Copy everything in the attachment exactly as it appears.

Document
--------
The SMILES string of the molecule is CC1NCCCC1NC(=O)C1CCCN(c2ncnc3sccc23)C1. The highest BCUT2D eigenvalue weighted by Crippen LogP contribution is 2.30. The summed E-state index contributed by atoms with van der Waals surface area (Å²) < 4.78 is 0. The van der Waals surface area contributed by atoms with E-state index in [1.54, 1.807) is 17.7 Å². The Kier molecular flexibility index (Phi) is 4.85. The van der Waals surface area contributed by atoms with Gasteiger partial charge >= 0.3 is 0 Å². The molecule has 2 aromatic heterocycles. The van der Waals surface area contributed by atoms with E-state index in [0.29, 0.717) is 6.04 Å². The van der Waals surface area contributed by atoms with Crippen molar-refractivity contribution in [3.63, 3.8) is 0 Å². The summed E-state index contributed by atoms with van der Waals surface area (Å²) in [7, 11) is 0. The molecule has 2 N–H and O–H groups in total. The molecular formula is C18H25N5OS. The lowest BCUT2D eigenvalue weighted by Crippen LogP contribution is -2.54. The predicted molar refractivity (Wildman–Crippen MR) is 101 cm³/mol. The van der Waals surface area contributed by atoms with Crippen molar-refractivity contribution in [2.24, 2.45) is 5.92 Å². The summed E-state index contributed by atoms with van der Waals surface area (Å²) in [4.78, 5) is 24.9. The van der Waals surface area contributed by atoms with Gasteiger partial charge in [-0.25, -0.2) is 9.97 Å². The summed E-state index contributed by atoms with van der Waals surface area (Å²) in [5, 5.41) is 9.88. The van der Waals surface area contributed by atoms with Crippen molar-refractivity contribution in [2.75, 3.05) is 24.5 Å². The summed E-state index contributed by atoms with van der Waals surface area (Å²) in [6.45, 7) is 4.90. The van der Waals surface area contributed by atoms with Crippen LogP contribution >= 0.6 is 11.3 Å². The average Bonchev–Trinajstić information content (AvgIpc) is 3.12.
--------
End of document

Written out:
The SMILES string of the molecule is CC1NCCCC1NC(=O)C1CCCN(c2ncnc3sccc23)C1. The highest BCUT2D eigenvalue weighted by Crippen LogP contribution is 2.30. The summed E-state index contributed by atoms with van der Waals surface area (Å²) < 4.78 is 0. The van der Waals surface area contributed by atoms with E-state index in [1.54, 1.807) is 17.7 Å². The Kier molecular flexibility index (Phi) is 4.85. The van der Waals surface area contributed by atoms with Gasteiger partial charge >= 0.3 is 0 Å². The molecule has 2 aromatic heterocycles. The van der Waals surface area contributed by atoms with E-state index in [0.29, 0.717) is 6.04 Å². The van der Waals surface area contributed by atoms with Crippen molar-refractivity contribution in [3.63, 3.8) is 0 Å². The summed E-state index contributed by atoms with van der Waals surface area (Å²) in [7, 11) is 0. The molecule has 2 N–H and O–H groups in total. The molecular formula is C18H25N5OS. The lowest BCUT2D eigenvalue weighted by Crippen LogP contribution is -2.54. The predicted molar refractivity (Wildman–Crippen MR) is 101 cm³/mol. The van der Waals surface area contributed by atoms with Crippen molar-refractivity contribution in [2.24, 2.45) is 5.92 Å². The summed E-state index contributed by atoms with van der Waals surface area (Å²) in [4.78, 5) is 24.9. The van der Waals surface area contributed by atoms with Gasteiger partial charge in [-0.25, -0.2) is 9.97 Å². The summed E-state index contributed by atoms with van der Waals surface area (Å²) in [5, 5.41) is 9.88. The van der Waals surface area contributed by atoms with Crippen molar-refractivity contribution in [2.75, 3.05) is 24.5 Å². The summed E-state index contributed by atoms with van der Waals surface area (Å²) in [6.45, 7) is 4.90. The van der Waals surface area contributed by atoms with Crippen LogP contribution >= 0.6 is 11.3 Å². The average Bonchev–Trinajstić information content (AvgIpc) is 3.12.